Imagine being able to grow and make almost anything. That’s what this ‘Fab’ global initiative is all about – a creative team of pioneers and makers who want to change everything.
And they’re doing it more than one city at a time.
Today more people live in cities and metropolitan areas than not, so it’s about time they became more environmentally sound. Fab City aims to build a more sustainable and inhabitable new world – collectively – through opening public digital fabrication makerspaces in the hearts of cities, towns and villages. The idea is to be able to provide citizens with all the resources they need without compromising the planet’s ecosystems.
As founding member and instigator, Barcelona-based Tomás Diez is passionate about changing the way cities consume and produce resources – like energy, food, water, information and products – to create a ‘DIY’ urban future that is accessible, inclusive and as open source as possible. “I come from a country that imports more than 76% of the resources that it consumes, and that has an economy based on oil, which is 96% of exports. That country is Venezuela, and it is the antithesis of what Fab City is trying to build.”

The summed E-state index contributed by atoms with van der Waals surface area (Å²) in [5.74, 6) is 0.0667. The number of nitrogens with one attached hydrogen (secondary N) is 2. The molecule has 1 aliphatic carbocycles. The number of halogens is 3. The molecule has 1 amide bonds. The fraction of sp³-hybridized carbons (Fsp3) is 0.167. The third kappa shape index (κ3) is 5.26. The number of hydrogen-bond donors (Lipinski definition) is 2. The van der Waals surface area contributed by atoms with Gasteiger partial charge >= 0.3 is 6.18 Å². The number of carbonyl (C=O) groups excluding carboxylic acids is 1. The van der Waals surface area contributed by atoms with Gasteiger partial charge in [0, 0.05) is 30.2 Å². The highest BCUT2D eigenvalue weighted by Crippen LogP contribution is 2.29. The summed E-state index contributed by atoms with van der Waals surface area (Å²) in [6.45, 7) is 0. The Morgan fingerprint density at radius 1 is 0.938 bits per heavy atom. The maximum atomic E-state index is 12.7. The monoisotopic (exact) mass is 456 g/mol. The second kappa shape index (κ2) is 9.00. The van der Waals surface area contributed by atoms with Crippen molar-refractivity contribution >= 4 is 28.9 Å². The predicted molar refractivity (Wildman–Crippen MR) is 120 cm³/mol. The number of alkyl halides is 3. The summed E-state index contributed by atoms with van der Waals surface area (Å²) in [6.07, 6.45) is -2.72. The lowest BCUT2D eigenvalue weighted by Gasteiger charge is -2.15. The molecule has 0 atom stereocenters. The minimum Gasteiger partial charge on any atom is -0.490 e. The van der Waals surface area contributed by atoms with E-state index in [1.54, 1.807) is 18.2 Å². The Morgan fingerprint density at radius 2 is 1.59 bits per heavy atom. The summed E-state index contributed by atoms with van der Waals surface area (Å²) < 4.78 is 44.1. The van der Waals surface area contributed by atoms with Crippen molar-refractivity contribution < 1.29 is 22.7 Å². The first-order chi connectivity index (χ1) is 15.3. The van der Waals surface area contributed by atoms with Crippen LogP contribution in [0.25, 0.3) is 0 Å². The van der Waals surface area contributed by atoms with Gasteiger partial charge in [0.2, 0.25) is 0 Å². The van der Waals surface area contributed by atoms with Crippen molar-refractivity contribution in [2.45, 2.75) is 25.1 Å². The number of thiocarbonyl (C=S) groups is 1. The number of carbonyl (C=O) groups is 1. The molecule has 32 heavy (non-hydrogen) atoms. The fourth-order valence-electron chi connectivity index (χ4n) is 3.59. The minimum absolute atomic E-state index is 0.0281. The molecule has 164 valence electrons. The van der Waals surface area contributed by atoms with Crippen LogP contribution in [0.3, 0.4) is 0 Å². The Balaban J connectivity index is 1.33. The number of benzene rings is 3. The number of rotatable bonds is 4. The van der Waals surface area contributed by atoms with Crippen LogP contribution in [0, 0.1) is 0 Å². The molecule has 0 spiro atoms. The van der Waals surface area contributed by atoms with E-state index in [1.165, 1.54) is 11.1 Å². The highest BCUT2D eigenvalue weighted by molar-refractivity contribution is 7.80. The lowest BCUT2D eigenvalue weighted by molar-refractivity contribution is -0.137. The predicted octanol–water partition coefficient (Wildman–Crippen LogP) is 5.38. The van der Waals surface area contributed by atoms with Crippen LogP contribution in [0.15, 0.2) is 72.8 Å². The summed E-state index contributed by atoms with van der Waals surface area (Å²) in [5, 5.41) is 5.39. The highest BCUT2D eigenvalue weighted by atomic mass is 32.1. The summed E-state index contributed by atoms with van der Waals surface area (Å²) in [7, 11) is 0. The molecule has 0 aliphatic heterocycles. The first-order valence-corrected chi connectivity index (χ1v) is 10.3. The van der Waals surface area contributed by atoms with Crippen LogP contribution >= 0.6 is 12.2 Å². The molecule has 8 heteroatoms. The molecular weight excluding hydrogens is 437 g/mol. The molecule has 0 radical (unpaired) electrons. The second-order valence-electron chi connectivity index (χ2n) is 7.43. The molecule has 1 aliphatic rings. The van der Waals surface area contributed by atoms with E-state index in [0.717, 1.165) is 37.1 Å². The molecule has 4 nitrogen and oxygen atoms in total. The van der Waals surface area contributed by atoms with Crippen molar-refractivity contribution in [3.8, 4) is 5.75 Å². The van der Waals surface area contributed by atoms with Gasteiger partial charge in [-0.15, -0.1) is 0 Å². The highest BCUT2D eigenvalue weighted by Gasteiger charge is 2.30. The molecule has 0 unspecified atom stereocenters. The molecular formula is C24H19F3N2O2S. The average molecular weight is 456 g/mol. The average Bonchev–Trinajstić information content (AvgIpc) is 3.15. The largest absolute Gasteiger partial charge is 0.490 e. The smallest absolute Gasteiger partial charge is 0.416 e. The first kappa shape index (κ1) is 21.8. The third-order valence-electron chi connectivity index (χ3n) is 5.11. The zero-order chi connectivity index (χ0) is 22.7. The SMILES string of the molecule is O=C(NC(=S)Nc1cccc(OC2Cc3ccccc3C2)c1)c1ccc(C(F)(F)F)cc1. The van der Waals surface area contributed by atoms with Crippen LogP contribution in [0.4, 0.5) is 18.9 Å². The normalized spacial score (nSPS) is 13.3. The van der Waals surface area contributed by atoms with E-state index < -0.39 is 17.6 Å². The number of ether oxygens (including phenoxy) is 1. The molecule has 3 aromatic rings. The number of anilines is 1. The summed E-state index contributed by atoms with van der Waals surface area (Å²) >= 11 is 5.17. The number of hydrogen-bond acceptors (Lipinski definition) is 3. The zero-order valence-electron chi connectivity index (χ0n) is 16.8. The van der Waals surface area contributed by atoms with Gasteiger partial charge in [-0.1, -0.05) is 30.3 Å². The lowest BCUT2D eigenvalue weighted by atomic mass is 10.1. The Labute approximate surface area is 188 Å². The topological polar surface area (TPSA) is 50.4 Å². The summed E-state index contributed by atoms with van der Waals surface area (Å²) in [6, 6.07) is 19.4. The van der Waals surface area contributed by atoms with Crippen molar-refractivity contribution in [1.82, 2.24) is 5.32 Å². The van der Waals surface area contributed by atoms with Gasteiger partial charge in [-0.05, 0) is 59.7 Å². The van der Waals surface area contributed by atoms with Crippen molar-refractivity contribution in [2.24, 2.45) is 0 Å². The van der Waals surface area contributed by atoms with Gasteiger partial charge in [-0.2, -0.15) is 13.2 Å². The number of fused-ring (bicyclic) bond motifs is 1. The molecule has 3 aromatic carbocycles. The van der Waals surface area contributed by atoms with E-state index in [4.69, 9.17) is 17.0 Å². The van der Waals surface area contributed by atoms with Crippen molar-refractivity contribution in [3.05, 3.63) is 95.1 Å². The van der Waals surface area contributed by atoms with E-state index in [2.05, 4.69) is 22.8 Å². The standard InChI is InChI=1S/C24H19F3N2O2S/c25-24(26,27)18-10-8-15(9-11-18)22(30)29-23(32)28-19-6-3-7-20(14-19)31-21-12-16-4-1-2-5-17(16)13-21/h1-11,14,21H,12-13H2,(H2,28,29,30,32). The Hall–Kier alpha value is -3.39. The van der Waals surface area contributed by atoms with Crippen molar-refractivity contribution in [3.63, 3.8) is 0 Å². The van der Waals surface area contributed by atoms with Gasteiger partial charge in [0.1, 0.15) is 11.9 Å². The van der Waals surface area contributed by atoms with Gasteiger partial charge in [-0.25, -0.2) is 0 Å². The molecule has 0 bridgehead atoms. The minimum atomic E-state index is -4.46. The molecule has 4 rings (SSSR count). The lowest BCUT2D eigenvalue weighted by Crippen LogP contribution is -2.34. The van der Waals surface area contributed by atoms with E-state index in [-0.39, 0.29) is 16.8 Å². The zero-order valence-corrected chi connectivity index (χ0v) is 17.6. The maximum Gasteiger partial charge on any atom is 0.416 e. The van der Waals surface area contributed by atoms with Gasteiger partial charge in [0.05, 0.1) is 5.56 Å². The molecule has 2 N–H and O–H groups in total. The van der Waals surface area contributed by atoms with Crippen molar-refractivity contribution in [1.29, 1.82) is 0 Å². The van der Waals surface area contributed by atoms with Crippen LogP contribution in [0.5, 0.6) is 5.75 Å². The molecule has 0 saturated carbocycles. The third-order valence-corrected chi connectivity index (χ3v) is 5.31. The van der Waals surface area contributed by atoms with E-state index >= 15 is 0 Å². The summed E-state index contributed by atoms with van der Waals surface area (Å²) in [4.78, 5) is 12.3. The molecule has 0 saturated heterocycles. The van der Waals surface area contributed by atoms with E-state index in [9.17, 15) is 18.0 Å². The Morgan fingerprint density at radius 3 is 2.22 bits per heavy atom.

“Today thousands of people are making the transition from an ‘extractive’ economy to a ‘generative’ one, by giving communities access to the means of production. This sounds communist, but it is far from any previous dogma ever invented by any human.”
Fab City started in 2014 by establishing the idea of a 40-year road map that would start in Barcelona. The city’s Mayor challenged other leaders of the world to develop a new urban model: cities that produce everything they consume locally, while sharing knowledge globally.